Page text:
U.S. babies born in 2022 gained roughly a year in life expectancy compared with babies born a year earlier, federal data showed on Wednesday, marking progress after two consecutive years of declines largely due to the COVID-19 pandemic.

Life expectancy at birth for 2022 newborns was 77.5 years, up from 76.4 in 2021 but still lower than the 78.8 years expected for those born in 2019, data from the U.S. Centers for Disease Control and Prevention (CDC) suggests.

It will take "some time before we're back to where we were in 2019, before the pandemic," said Elizabeth Arias, a CDC researcher who worked on the report.

The study estimated babies' life expectancy if mortality conditions when they were born were to persist throughout their lives.

"There were positive outcomes all around ... all the groups by race and sex experienced increases in life expectancy," Arias said.

Life expectancy increased over 2021 levels by the most for American Indian and Alaska Native non-Hispanic newborns, by 2.3 years, from 65.6 to 67.9, followed by an increase of 2.2 years for Hispanic newborns from 77.8 to 80.

Black non-Hispanic Americans, who were disproportionately impacted by the pandemic, had life expectancy increase by 1.6 years, from 71.2 to 72.8, resulting primarily from decreases in mortality due to COVID-19, followed by declines in deaths from heart disease, homicide, diabetes, and cancer.

Life expectancy increased by 1 year for Asian non-Hispanic infants to 84.5 years, and by 0.8 year for White non-Hispanic babies to 77.5.

In all groups, previous declines in mortality due to COVID explained more than 80% of the increases in life expectancy, according to the report.

Declines in deaths from heart disease, unintentional injuries, cancer, and homicide also contributed to longer life expectancy overall, but their impact varied.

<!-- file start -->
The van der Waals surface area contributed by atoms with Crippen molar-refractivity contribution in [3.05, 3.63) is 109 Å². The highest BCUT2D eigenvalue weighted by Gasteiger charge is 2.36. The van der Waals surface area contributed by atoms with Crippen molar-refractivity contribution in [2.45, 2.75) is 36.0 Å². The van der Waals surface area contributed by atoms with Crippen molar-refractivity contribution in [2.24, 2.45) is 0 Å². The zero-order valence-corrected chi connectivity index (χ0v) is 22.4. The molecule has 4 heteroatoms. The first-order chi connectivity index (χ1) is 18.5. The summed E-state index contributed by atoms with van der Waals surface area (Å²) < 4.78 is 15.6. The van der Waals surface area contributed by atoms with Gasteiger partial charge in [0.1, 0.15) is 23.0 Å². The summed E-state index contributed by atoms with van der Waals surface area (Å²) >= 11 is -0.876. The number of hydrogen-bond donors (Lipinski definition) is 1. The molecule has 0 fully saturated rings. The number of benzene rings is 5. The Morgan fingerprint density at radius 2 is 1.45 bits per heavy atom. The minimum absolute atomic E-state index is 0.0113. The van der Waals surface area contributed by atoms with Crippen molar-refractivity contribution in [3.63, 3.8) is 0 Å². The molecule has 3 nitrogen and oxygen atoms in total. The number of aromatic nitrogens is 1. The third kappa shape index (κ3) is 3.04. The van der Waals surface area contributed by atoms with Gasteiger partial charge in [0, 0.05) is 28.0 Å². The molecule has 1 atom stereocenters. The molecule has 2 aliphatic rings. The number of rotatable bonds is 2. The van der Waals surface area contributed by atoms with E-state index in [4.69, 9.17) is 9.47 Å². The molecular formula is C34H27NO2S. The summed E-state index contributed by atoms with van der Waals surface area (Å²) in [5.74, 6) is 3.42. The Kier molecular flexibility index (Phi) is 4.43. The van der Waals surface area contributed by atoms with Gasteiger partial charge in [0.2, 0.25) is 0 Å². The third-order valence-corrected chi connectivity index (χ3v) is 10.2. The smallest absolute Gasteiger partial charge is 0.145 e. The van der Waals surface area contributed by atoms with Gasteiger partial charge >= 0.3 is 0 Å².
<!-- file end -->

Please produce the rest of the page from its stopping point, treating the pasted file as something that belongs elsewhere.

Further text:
In the American Indian and Alaska Native population and the Hispanic population, for example, increases in life expectancy would have been greater if not for offsetting increases in mortality due to unintentional injuries.

Improvements in life expectancy for non-Hispanic Black babies were offset by increases in mortality due to perinatal conditions, congenital malformations, kidney disease, nutritional deficiencies, and legal intervention, a reference to deaths due to injuries inflicted by police or other law enforcement agents.

As usual, life expectancy remains longer for females. In 2020, the difference between the sexes reached 6 years, a level not seen since 1996. In 2022, that gap had narrowed to 5.4 years, down from 5.8 years in 2021.

The data for 2022 is provisional, meaning that it may change and has several limitations, including a difference in timeliness in submitting death certificates by some jurisdictions.

(Reporting by Mariam Sunny in Bengaluru; editing by Nancy Lapid and Bill Berkrot)